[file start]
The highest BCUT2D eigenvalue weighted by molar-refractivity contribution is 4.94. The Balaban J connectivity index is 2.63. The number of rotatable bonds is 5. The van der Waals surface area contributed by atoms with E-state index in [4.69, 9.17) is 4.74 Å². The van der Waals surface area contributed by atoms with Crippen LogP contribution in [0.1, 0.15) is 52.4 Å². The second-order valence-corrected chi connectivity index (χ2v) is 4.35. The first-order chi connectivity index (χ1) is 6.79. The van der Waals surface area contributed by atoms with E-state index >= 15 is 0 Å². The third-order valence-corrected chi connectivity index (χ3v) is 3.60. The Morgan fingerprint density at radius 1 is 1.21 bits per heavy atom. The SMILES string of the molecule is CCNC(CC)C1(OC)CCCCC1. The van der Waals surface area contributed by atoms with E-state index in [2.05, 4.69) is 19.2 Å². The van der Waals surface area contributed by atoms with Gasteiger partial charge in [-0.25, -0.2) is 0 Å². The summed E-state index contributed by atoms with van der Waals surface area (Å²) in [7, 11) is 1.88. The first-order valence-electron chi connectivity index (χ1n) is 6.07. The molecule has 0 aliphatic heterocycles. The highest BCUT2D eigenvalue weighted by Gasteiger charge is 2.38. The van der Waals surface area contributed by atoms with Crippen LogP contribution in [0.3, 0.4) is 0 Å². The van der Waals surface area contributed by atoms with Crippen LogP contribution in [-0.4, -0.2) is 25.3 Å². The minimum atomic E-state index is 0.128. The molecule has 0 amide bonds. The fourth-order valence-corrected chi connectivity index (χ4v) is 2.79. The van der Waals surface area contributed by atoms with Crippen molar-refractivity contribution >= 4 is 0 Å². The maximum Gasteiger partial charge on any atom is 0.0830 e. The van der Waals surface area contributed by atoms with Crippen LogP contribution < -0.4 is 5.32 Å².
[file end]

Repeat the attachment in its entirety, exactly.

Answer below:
The highest BCUT2D eigenvalue weighted by molar-refractivity contribution is 4.94. The Balaban J connectivity index is 2.63. The number of rotatable bonds is 5. The van der Waals surface area contributed by atoms with E-state index in [4.69, 9.17) is 4.74 Å². The van der Waals surface area contributed by atoms with Crippen LogP contribution in [0.1, 0.15) is 52.4 Å². The second-order valence-corrected chi connectivity index (χ2v) is 4.35. The first-order chi connectivity index (χ1) is 6.79. The van der Waals surface area contributed by atoms with E-state index >= 15 is 0 Å². The third-order valence-corrected chi connectivity index (χ3v) is 3.60. The Morgan fingerprint density at radius 1 is 1.21 bits per heavy atom. The SMILES string of the molecule is CCNC(CC)C1(OC)CCCCC1. The van der Waals surface area contributed by atoms with E-state index in [2.05, 4.69) is 19.2 Å². The van der Waals surface area contributed by atoms with Gasteiger partial charge in [-0.25, -0.2) is 0 Å². The summed E-state index contributed by atoms with van der Waals surface area (Å²) in [7, 11) is 1.88. The first-order valence-electron chi connectivity index (χ1n) is 6.07. The molecule has 0 aliphatic heterocycles. The highest BCUT2D eigenvalue weighted by Gasteiger charge is 2.38. The van der Waals surface area contributed by atoms with Crippen LogP contribution in [0.3, 0.4) is 0 Å². The van der Waals surface area contributed by atoms with Crippen LogP contribution in [-0.4, -0.2) is 25.3 Å². The minimum atomic E-state index is 0.128. The molecule has 0 amide bonds. The fourth-order valence-corrected chi connectivity index (χ4v) is 2.79. The van der Waals surface area contributed by atoms with Crippen molar-refractivity contribution >= 4 is 0 Å². The maximum Gasteiger partial charge on any atom is 0.0830 e. The van der Waals surface area contributed by atoms with Crippen LogP contribution < -0.4 is 5.32 Å².